To deal with the boundary row in Susta and Kalapani, Nepal and India have mechanisms at the Foreign Secretary and technical levels. There is also a separate Boundary Working Group (BWG) mandated to complete the boundary works along with Nepal and India except for Susta and Kalapani.

Shreshtha said that with Deuba’s visit, the door for bilateral talks has opened and it is better for both sides to revive the existing mechanism.

“The Prime Ministers of Nepal and India in 2014 had set up a mechanism at the Foreign Secretary-level to deal and address the boundary dispute. They were told to get feedback and inputs from the technical level in order to resolve the dispute. Now the time has come for Nepal and India to revive the Foreign Secretary-level mechanism to settle and address the boundary dispute,” he said.

Relations between Nepal and India started to deteriorate in November 2019 after Delhi published a new map including Kalapani within its territory.

As the dispute resurfaces, Shringla had travelled to Nepal in end November 2020 and then Foreign Minister Pradeep Gywali travelled to India in July 2021. But both visits could not defuse the tension.

Again in January this year, a remark made by Indian Prime Minister Modi triggered a new ruckus in Nepal.

Addressing an election rally in Haldwani of Uttarakhand, he announced that his government had extended a road to Lipulekh and that there were more plans to extend it further.

Nepal’s political parties took umbrage at Modi’s statement, calling it uncalled for, and demanded that the Deuba government make a position and respond to India.

Main opposition CPN-UML criticized the government for failing to take the issue up with India, while calls grew within the ruling alliance also to send a note to India objecting to Mod’s statement.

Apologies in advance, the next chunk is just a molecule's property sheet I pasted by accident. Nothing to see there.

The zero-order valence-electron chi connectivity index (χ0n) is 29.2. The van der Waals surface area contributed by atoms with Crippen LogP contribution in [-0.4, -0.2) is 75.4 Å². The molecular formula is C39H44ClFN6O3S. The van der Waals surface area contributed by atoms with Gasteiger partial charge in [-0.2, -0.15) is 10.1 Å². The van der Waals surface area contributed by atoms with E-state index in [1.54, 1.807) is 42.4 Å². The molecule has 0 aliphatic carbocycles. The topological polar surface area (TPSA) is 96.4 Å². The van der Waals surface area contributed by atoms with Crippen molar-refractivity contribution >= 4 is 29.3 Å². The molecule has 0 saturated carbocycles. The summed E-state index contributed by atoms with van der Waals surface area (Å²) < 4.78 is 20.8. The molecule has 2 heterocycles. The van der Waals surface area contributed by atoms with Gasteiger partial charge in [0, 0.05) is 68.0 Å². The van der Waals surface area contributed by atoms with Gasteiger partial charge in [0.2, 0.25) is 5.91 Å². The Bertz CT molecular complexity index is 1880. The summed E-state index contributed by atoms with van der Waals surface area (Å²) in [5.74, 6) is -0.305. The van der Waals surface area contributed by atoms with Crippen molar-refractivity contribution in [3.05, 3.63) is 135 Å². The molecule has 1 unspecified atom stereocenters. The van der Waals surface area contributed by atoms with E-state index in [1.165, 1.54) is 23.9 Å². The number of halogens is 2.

On January 16, Nepal’s Communications and Information Technology Minister Gyanendra Bahadur Karki said that the government is firm and clear about the fact that the Lipulekh, Limpiyadhura, and Kalapani region east of the Mahakali river is an integral part of Nepal.

The Nepal government has been requesting the Indian government to stop unilateral construction/expansion of any road that goes via Nepali territory, he had said, adding that the “Nepal government is committed to resolving the border issues on the basis of historical treaties and agreements, facts, maps, and evidence through diplomatic channels as per the spirit of friendly relations between the two countries”.

The recent development between Nepal and India where both sides have shown their keenness to address the dispute is welcome but it takes some more time, say Nepali diplomats and officials.

Nepal’s Foreign Minister Narayan Khadka also said that Modi and Deuba have agreed to resolve and address the existing boundary dispute through the existing mechanism, dialogue and diplomacy. “During the talks, the two Prime Ministers also discussed boundary issues and the two leaders agreed to address such issues through the existing mechanism and through holding dialogue and diplomacy,” he said.

Khadka’s statement assumes importance after Prime Minister Deuba publicly urged his Indian counterpart to resolve the boundary issue through the establishment of a bilateral mechanism.

There is a realisation at least at the top political leadership that boundary disputes should be addressed and not be left in limbo for a long time, Dinesh Bhattarai, former Nepali Ambassador and former foreign policy adviser to two prime ministers told IANS.

Since the Indian Foreign Secretary said that the issue should be addressed, it shows India has admitted and recognized the dispute, he added.

“The issue has been brought to the table and both sides should sit and find an amicable solution. It may take some more time, we may require to sit many times, and probably it may take years for negotiations to resolve it but we must sit at the table. Both sides should not provoke the situation because it is a sensitive issue and should be dealt with by diplomatic means and mechanisms,” said Bhattarai.